Sector fears Tier 2 cap may deter overseas scholars

Tight procedures facing overseas talent may discourage interest in UK. John Morgan reports

四月 7, 2011

The new immigration cap that came into force this week may deter leading international academics from joining UK universities, according to the sector's representative body.

On 6 April, the government introduced its cap on the number of skilled migrants who can enter the UK from outside the European Union; this is set at 20,700 for the year for those entering on Tier 2 of the points-based immigration system.

The cap, which was implemented on an interim basis last year, was a Conservative Party manifesto pledge for last year's general election.

Universities wanting to recruit from overseas will have to fight it out with other sectors - including big international recruiters in fields such as financial services and IT - to be granted certificates of sponsorship, allocated on a monthly basis.

After pressure from Universities UK and the sector, the government changed its original plans and has now awarded an extra 20 points for "PhD-level" jobs.

A UUK spokesman said that while the full impact of the new system would not be apparent for several months, "there are concerns that the ability of universities to recruit talented non-EU academics may be compromised".

He added: "The prioritisation of scientists and researchers under the new system is welcome, but this is no guarantee that they will be successful in obtaining visas. This is very much dependent on the volume and type of applications made to Tier 2 in a given month."

There are also concerns about the length of the application process.

The university must apply for a certificate of sponsorship (which UUK said would take four weeks), and only after it is awarded can the overseas academic apply for a visa.

"Top-class academics and researchers are likely to be in demand globally. Delays such as these may lead to some individuals going elsewhere," the UUK spokesman said.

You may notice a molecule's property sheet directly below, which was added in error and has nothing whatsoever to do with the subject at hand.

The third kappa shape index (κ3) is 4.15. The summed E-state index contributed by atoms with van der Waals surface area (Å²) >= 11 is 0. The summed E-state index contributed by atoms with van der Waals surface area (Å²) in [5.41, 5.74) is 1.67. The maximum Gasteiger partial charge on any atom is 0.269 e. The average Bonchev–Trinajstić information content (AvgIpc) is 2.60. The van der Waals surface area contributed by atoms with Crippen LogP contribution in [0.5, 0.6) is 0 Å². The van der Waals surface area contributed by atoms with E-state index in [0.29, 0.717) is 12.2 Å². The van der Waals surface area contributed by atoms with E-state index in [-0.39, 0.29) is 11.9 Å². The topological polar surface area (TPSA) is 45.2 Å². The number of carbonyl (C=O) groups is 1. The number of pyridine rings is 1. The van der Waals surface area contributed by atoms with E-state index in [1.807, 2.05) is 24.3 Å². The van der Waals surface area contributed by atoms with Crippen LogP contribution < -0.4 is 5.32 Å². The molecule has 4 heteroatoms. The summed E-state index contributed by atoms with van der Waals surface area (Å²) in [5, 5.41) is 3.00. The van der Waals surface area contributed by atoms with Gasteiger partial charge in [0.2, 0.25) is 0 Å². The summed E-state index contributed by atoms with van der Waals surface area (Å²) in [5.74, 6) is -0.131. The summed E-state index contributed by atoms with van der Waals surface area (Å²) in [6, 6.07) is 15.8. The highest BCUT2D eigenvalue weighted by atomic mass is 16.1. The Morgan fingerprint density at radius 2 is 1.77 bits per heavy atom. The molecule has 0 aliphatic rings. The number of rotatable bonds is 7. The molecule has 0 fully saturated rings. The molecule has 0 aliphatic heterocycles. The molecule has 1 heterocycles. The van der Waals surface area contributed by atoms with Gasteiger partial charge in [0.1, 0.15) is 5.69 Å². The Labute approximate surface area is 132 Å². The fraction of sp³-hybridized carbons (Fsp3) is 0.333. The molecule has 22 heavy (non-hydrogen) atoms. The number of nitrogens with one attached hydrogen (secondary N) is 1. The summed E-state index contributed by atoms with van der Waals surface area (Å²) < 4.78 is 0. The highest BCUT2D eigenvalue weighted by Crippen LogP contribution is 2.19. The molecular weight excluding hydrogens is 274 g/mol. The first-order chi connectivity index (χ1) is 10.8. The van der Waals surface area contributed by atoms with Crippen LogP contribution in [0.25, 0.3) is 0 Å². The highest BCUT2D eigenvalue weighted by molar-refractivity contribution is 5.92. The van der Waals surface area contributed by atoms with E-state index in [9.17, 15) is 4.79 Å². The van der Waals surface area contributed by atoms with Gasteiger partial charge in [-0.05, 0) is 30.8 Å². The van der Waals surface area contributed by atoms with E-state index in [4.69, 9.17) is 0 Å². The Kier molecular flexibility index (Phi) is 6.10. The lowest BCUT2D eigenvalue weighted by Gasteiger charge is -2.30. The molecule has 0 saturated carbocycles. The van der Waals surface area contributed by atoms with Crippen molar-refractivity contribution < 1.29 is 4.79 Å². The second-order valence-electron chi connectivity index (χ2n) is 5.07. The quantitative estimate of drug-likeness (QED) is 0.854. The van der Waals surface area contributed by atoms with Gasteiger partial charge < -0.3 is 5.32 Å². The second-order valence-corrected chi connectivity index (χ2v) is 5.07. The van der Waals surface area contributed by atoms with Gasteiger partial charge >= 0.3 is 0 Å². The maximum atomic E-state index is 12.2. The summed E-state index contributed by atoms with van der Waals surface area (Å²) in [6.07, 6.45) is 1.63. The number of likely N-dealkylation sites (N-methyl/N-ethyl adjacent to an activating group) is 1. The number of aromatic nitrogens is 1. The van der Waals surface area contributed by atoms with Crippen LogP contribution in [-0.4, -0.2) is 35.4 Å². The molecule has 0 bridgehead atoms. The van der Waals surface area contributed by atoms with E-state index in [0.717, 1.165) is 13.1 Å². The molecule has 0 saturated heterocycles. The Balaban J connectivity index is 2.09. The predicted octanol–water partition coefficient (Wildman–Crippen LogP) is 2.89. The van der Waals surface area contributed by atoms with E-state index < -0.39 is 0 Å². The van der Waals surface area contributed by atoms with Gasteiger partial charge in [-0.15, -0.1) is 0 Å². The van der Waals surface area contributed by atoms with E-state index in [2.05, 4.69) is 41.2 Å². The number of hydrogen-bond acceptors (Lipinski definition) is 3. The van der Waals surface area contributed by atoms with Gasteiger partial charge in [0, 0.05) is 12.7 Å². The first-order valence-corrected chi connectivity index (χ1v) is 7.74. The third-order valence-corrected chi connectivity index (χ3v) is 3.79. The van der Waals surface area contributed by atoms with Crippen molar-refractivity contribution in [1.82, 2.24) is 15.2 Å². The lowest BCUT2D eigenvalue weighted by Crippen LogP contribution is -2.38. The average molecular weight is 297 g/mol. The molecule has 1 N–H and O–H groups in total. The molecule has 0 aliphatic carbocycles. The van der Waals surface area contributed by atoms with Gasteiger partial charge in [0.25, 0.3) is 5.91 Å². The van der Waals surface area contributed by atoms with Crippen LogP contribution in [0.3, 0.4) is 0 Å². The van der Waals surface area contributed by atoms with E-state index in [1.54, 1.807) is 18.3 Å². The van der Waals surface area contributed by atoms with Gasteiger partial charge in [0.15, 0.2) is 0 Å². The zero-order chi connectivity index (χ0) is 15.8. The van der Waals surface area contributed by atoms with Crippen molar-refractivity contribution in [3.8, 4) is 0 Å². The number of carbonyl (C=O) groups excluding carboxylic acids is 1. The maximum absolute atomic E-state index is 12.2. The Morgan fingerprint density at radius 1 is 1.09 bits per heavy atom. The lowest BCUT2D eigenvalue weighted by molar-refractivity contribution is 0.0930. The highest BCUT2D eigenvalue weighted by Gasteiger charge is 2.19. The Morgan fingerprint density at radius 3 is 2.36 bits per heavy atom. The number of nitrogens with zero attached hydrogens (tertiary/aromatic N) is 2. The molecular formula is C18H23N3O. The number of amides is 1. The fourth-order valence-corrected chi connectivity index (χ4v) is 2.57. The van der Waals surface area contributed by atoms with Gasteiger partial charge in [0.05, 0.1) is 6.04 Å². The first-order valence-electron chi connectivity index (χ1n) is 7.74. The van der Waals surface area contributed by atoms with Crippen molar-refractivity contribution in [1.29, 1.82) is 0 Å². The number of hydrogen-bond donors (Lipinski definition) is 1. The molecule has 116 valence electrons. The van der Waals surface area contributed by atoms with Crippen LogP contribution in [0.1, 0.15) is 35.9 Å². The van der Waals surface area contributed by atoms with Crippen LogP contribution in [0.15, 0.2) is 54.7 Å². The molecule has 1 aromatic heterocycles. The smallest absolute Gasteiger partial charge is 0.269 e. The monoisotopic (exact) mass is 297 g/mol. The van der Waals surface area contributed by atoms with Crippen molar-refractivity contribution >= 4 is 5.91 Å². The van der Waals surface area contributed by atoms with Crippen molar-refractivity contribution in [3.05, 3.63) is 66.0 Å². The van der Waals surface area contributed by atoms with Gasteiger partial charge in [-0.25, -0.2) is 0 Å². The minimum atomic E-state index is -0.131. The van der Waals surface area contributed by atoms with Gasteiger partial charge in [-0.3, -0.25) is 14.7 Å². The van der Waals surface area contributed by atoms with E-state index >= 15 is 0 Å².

Elaine McIlroy, senior associate at immigration law experts Dundas & Wilson LLP, said that the extra points for doctoral-level jobs "may be a saving grace for some universities".

She added: "The result of this is that a scientific researcher, for example, with a salary of £23,000 a year would be on an equal footing with an employee in a non 'PhD-level' job with a salary of £74,000."

Pressure from universities and scientists also helped to spur the government into creating a category for "exceptional talent", which will provide an extra 1,000 places a year.

However, this category is not ready for implementation, and Ms McIlroy said it would be quite difficult to meet its requirements.

"It is not a replacement for Tier 1," she said, referring to the old category for the highest-skilled migrants scrapped under the new system.

You mean there are rich guys too? Business schools representative says student-visa policymakers have 'no idea'

Overseas applications to UK business schools have been hit hard by the tightening of student-visa rules, the head of the Association of MBAs has said.

Sharon Bamford, its new chief executive, told Times Higher Education that schools were reporting a steep fall in acceptance rates compared with last year, and pledged to continue to lobby the government over reassessing its position.

Highlighting the potential impact on the UK economy, she said: "The most alarming thing is how ill-informed the government was.

"When we met the (people) making these decisions, they had no idea of the MBA costs at London Business School and therefore the income generated by that."

She added that they could not distinguish between a "16-year-old at an unaccredited language college and a 30-year-old businessperson ... coming here to do an MBA".

Ms Bamford said ministers had failed to learn the lessons of the Thatcher government, which raised postgraduate tuition fees and gave international students a reason to choose the US academy over the UK's. "With those students, their children are now going to the US. The effects are longer term than we may first imagine."

The challenges facing business schools were also addressed at a roundtable event in London last week. Thierry Grange, dean and director of the Grenoble School of Management, said it was necessary for business schools to rethink the material they teach.

"Today we no longer need to spend time on marketing and finance. You can learn that by distance learning on the web," he said. "Globalisation means that we have to give more geopolitical knowledge to the students; more philosophy, more cultural background."

However, Bob O'Keefe, former dean of the Faculty of Management and Law at the University of Surrey, said accreditation rules tied schools to teaching basic principles.

Ms Bamford said she may review the association's accreditation rules to encourage fresh approaches. "I am asking the question: 'Does the accreditation system inhibit innovation?'"



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